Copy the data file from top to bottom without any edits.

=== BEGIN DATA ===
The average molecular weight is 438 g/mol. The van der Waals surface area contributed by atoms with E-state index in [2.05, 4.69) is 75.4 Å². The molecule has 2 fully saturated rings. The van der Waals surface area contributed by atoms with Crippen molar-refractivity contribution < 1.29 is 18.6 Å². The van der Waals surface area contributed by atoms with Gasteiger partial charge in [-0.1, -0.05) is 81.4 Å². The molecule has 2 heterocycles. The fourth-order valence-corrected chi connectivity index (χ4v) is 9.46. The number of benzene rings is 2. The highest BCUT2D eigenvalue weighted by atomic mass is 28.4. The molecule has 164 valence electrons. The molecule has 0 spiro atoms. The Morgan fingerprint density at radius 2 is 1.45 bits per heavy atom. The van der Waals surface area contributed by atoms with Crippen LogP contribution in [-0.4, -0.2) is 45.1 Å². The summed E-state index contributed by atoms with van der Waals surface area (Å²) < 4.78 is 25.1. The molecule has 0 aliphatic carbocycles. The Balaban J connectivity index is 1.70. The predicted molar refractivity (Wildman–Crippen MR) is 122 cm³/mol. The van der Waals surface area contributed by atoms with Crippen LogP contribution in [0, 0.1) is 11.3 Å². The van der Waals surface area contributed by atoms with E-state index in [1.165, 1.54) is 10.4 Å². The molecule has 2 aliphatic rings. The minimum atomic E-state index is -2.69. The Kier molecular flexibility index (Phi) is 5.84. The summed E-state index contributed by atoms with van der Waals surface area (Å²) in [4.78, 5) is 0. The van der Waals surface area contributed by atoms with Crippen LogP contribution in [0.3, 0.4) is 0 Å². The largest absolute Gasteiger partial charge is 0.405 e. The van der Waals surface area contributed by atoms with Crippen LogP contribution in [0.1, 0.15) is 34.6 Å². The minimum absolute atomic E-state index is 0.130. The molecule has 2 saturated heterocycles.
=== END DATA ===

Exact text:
The average molecular weight is 438 g/mol. The van der Waals surface area contributed by atoms with E-state index in [2.05, 4.69) is 75.4 Å². The molecule has 2 fully saturated rings. The van der Waals surface area contributed by atoms with Crippen molar-refractivity contribution < 1.29 is 18.6 Å². The van der Waals surface area contributed by atoms with Gasteiger partial charge in [-0.1, -0.05) is 81.4 Å². The molecule has 2 heterocycles. The fourth-order valence-corrected chi connectivity index (χ4v) is 9.46. The number of benzene rings is 2. The highest BCUT2D eigenvalue weighted by atomic mass is 28.4. The molecule has 164 valence electrons. The molecule has 0 spiro atoms. The Morgan fingerprint density at radius 2 is 1.45 bits per heavy atom. The van der Waals surface area contributed by atoms with Crippen LogP contribution in [-0.4, -0.2) is 45.1 Å². The summed E-state index contributed by atoms with van der Waals surface area (Å²) < 4.78 is 25.1. The molecule has 0 aliphatic carbocycles. The Balaban J connectivity index is 1.70. The predicted molar refractivity (Wildman–Crippen MR) is 122 cm³/mol. The van der Waals surface area contributed by atoms with Crippen LogP contribution in [0, 0.1) is 11.3 Å². The van der Waals surface area contributed by atoms with E-state index in [1.165, 1.54) is 10.4 Å². The molecule has 2 aliphatic rings. The minimum atomic E-state index is -2.69. The Kier molecular flexibility index (Phi) is 5.84. The summed E-state index contributed by atoms with van der Waals surface area (Å²) in [4.78, 5) is 0. The van der Waals surface area contributed by atoms with Crippen LogP contribution in [0.3, 0.4) is 0 Å². The largest absolute Gasteiger partial charge is 0.405 e. The van der Waals surface area contributed by atoms with Crippen LogP contribution in [0.1, 0.15) is 34.6 Å². The minimum absolute atomic E-state index is 0.130. The molecule has 2 saturated heterocycles.